The government of Puerto Rico on Friday ended its defense in federal court of the territory’s ban on same-sex marriage The change in position was announced by commonwealth officials in San Juan, and was confirmed in a legal brief filed in the U.S. Court of Appeals for the First Circuit. Five same-sex couples have a challenge to the ban pending there.
The ban had been upheld in October by a trial judge in Puerto Rico, one of the few decisions in favor of such a prohibition among the wave of court rulings over the past twenty-one months.
The appeal in the First Circuit Court is now in the briefing stage, and Friday was a deadline for the commonwealth’s brief.
With the end of that defense, all of the jurisdictions in the First Circuit will now allow same-sex marriage. Bans were overturned in Massachusetts by state court decision, in New Hampshire and Rhode Island by the state legislatures, and in Maine by a popular vote. As a result, the Puerto Rico case was to be the first to test the views of the First Circuit Court since the Supreme Court’s 2013 decision in United States v. Windsor, striking down a part of the federal Defense of Marriage Act and setting off the lengthy series of lower court rulings against state bans on gay and lesbian marriages.
In the commonwealth’s brief Friday in the First Circuit Court, its attorneys cited the string of decisions, argued that the same-sex marriage ban must be subjected to a more rigorous standard of constitutional analysis, and conceded that “the Commonwealth cannot responsibly advance before this court any interest sufficiently important or compelling to justify the differentiated treatment afforded so far” to the couples who challenged the ban.
The Puerto Rico government, it said, “has a strong interest in guaranteeing the equal protection of the law to all persons. This includes eliminating all forms of discrimination and unequal equal treatment within the Commonwealth’s borders.”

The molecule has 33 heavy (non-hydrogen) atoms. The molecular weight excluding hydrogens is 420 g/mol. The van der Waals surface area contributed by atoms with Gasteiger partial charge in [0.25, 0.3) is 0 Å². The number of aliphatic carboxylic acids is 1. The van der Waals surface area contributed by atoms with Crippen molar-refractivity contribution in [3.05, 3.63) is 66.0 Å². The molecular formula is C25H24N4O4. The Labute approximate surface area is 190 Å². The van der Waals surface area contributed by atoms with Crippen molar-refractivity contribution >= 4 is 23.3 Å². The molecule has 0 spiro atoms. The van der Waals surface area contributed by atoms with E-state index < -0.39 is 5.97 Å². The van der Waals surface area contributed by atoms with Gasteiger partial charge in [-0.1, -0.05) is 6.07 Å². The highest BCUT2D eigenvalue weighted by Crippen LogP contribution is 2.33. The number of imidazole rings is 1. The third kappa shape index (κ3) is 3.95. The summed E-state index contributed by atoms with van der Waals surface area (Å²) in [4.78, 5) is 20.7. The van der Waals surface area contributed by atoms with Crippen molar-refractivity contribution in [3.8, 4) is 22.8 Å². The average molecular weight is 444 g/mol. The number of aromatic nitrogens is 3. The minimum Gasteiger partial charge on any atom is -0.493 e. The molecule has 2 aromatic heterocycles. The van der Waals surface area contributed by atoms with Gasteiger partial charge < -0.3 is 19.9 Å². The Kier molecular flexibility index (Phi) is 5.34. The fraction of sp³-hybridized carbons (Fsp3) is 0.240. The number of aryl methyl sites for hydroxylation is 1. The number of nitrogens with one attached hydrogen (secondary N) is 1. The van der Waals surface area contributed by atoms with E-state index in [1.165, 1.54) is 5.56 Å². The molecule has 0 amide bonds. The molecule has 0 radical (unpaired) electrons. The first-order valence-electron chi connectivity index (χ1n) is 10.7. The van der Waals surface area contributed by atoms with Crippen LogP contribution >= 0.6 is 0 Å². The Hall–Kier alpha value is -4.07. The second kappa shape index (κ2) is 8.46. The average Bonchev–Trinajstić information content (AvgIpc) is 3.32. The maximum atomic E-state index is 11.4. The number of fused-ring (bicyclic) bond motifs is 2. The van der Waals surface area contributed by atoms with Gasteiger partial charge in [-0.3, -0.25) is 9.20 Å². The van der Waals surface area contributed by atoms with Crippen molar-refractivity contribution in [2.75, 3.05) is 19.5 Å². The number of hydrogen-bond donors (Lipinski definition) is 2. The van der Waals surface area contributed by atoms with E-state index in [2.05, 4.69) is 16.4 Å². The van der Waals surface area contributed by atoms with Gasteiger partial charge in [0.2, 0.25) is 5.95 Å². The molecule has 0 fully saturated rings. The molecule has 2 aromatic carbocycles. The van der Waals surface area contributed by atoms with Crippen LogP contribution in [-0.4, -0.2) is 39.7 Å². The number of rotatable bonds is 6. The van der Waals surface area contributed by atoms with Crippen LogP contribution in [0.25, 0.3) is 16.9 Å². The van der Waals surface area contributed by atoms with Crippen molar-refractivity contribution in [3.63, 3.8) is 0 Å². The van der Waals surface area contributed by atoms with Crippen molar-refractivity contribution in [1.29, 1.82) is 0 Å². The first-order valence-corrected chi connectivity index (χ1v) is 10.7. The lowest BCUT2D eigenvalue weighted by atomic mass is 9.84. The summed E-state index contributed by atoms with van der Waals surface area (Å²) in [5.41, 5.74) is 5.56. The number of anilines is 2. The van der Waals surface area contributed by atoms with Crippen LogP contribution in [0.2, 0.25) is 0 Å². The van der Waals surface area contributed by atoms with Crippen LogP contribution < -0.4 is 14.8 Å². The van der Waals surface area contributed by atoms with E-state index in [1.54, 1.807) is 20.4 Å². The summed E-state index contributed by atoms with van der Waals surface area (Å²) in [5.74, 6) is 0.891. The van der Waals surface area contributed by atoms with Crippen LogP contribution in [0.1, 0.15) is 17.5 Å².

The commonwealth explicitly urged the First Circuit Court to overturn the trial judge’s decision turning aside the challenge.
Although the First Circuit Court has not yet had a chance to analyze the same-sex marriage question while other courts have been doing so, that appeals court had said in 2012 that it was still bound by a summary ruling by the Supreme Court in 1972 (Baker v. Nelson) saying that a claim to same-sex marriage rights did not raise “a substantial federal question.”
That comment by the First Circuit Court, and the Baker decision itself, were cited by the trial judge in Puerto Rico as part of his refusal to strike down the marriage ban in the territory. In its legal brief Friday, the commonwealth said that it had now concluded — especially since the Supreme Court has agreed to rule on the constitutional question — that Baker v. Nelson was no longer a bar to a decision in lower federal courts on that question.
The commonwealth’s new stance will mean that there is no controversy still before the First Circuit Court — unless that court were to allow some group opposing same-sex marriage to stand in for the commonwealth to continue a defense of the ban. That seems unlikely; other appeals courts have not allowed that where a state has switched positions and no longer supported a ban.
With the First Circuit test of the issue apparently now ending, there remain only three federal appeals courts that have yet to rule on the issue in recent months: the Fifth, Eighth and Eleventh Circuit Courts. Only one Circuit Court that has ruled on the issue — the Sixth — has upheld state bans. That is the decision the Supreme Court now has under review, with a hearing set for April 28.